A truly awful big adventure

peter pan cast members

No expense spared on props: James Marlowe as Bill Jukes, Naomi Sheldon as Tiger Lily, Cornelius Booth as Starkey and Harry Kershaw as Mr Smee Pictures: Alastair Muir

Peter Pan Goes Wrong

Birmingham Rep


TO say The Cornley Polytechnic Drama Society are bad would be a bit like saying King Herod had one or two minor issues as a child minder.

They give terrible a bad name; they are hopelessly, gloriously, hilariously, uproariously inept, turning incompetence into an art form.

Yet the mayhem and madness disguises some sublime comic skills. Comedy, at least intentional comedy, depends upon timing, and it is impeccable.

Peter Pan is not as sophisticated (not a word you would normally associate, or indeed let anywhere near Mischief Theatre) as their first presentation, The Play That Goes Wrong, a spoof on the country house murder mystery, which managed to cram in just about every cock-up ever suffered by amateur – and some professional – companies, and then find some more.

Instead Peter Pan is more visual, old fashioned slapstick with (despite the protestations to the contrary by Captain Hook) panto thrown in. (Oh yes it is!!! Oh No it isn’t etc. for several pages). But what’s wrong with that? There is nothing quite as satisfying as the sound of an audience roaring with laughter, people enjoying themselves with not a care in the world, and with Mischief Theatre laughter there is a plenty along with audience participation

There are a few instances of things that, really, don’t quite work but in a two hour show the dull spots are few and far between as the cast and crew wreck the script, the sets and each other in relentless pandemonium - and it is all done without any hint of smut or double entendre. Just pure, daft, manic fun.

Amid scenery that collapses a revolving stage that . . . well, revolves . . . and revolves, and revolves . . . we have a cast who put the ‘am in amateur. There is poor old Max Bennett who plays Nana the dog, the crocodile and, for an instant Peter Pan. He is played by Matt Cavendish. You will need to read the programme to find out why it is Max rather than Nadia, the 10 foot real Nile croc we had been promised.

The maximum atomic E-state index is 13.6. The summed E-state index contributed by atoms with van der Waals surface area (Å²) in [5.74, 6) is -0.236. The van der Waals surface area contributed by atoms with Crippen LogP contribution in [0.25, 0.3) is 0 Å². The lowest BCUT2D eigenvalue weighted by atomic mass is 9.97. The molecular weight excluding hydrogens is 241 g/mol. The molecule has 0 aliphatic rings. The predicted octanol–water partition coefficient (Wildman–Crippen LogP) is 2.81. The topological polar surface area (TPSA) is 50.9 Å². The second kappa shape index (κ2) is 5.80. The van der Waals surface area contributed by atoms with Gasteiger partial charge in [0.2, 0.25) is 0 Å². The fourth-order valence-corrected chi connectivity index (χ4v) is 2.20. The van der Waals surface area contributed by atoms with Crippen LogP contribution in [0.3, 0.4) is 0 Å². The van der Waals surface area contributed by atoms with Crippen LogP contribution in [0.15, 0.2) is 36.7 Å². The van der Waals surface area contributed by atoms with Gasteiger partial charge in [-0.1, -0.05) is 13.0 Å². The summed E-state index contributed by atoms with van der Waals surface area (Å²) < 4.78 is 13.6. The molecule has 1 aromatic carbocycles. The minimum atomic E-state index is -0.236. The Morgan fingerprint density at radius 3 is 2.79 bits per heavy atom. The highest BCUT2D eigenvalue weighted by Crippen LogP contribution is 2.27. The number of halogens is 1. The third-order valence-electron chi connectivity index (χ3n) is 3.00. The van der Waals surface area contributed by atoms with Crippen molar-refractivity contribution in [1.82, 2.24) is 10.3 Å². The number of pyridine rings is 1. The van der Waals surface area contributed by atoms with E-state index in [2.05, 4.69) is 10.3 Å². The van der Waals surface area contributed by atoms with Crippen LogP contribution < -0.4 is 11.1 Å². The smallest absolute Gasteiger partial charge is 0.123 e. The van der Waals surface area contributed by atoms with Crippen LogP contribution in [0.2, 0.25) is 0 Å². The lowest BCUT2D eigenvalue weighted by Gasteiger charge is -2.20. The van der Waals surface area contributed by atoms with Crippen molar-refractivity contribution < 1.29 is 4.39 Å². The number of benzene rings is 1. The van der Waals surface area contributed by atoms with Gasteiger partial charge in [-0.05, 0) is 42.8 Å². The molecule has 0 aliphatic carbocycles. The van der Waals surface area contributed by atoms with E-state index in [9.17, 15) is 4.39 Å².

Then there is Annie Twilloil who plays, at times in breakneck succession, the mother, Mary Darling, Lisa the maid, Tinkerbell, the fairy, Tiger Lily the Indian and Cecco the pirate, Captain Hookwho with clever and thoughtful scriptwriting, can easily all be in the same scene within seconds of each other.

Annie is played by Naomi Sheldon, the play within a play format allowing a two for one programme.

The first half is a very funny programme send up with spoof resumes of the amateur poly cast, interviews and useful (?) tips and explanations, while the pages of the second half are the more boring real bits about who is really responsible.

Laurence Pears as Captain James Hook discovers hooks are not ideal for opening bottles . . . oh yes he does . . .

Hidden towards the front for example, is an appeal for a flying operator, with the job being taken up on the night by someone with no experience as can be seen by Peter Pan, and indeed anyone else hooked up to flying wires, being turned into a human wrecking ball.

Pan, played by Jonathan Harris, aka Alex Bartram, only has one part to play, but as he is rendered unconscious in act one that is perhaps just as well.